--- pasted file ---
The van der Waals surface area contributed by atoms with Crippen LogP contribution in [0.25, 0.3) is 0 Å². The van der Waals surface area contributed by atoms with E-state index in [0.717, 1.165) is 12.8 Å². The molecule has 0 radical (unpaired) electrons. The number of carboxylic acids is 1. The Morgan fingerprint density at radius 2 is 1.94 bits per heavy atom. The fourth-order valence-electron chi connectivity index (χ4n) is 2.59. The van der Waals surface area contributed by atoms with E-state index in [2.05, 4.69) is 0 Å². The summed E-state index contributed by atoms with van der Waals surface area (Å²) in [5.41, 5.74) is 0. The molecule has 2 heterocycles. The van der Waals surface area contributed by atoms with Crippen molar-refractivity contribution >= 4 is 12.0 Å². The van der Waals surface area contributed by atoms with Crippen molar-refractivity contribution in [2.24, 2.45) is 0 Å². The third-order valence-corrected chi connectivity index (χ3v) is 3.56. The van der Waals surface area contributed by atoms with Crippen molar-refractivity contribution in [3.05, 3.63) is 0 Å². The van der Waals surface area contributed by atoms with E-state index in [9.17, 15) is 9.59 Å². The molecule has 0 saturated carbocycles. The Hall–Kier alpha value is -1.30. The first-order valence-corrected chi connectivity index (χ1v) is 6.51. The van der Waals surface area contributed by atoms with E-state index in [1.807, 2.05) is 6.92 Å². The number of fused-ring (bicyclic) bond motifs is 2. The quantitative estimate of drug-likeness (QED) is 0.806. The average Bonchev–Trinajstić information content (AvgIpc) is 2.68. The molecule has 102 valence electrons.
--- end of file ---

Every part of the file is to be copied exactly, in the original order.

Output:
The van der Waals surface area contributed by atoms with Crippen LogP contribution in [0.25, 0.3) is 0 Å². The van der Waals surface area contributed by atoms with E-state index in [0.717, 1.165) is 12.8 Å². The molecule has 0 radical (unpaired) electrons. The number of carboxylic acids is 1. The Morgan fingerprint density at radius 2 is 1.94 bits per heavy atom. The fourth-order valence-electron chi connectivity index (χ4n) is 2.59. The van der Waals surface area contributed by atoms with E-state index in [2.05, 4.69) is 0 Å². The summed E-state index contributed by atoms with van der Waals surface area (Å²) in [5.41, 5.74) is 0. The molecule has 2 heterocycles. The van der Waals surface area contributed by atoms with Crippen molar-refractivity contribution >= 4 is 12.0 Å². The van der Waals surface area contributed by atoms with Crippen molar-refractivity contribution in [2.24, 2.45) is 0 Å². The third-order valence-corrected chi connectivity index (χ3v) is 3.56. The van der Waals surface area contributed by atoms with Crippen molar-refractivity contribution in [3.05, 3.63) is 0 Å². The van der Waals surface area contributed by atoms with E-state index in [9.17, 15) is 9.59 Å². The molecule has 0 saturated carbocycles. The Hall–Kier alpha value is -1.30. The first-order valence-corrected chi connectivity index (χ1v) is 6.51. The van der Waals surface area contributed by atoms with E-state index in [1.807, 2.05) is 6.92 Å². The number of fused-ring (bicyclic) bond motifs is 2. The quantitative estimate of drug-likeness (QED) is 0.806. The average Bonchev–Trinajstić information content (AvgIpc) is 2.68. The molecule has 102 valence electrons.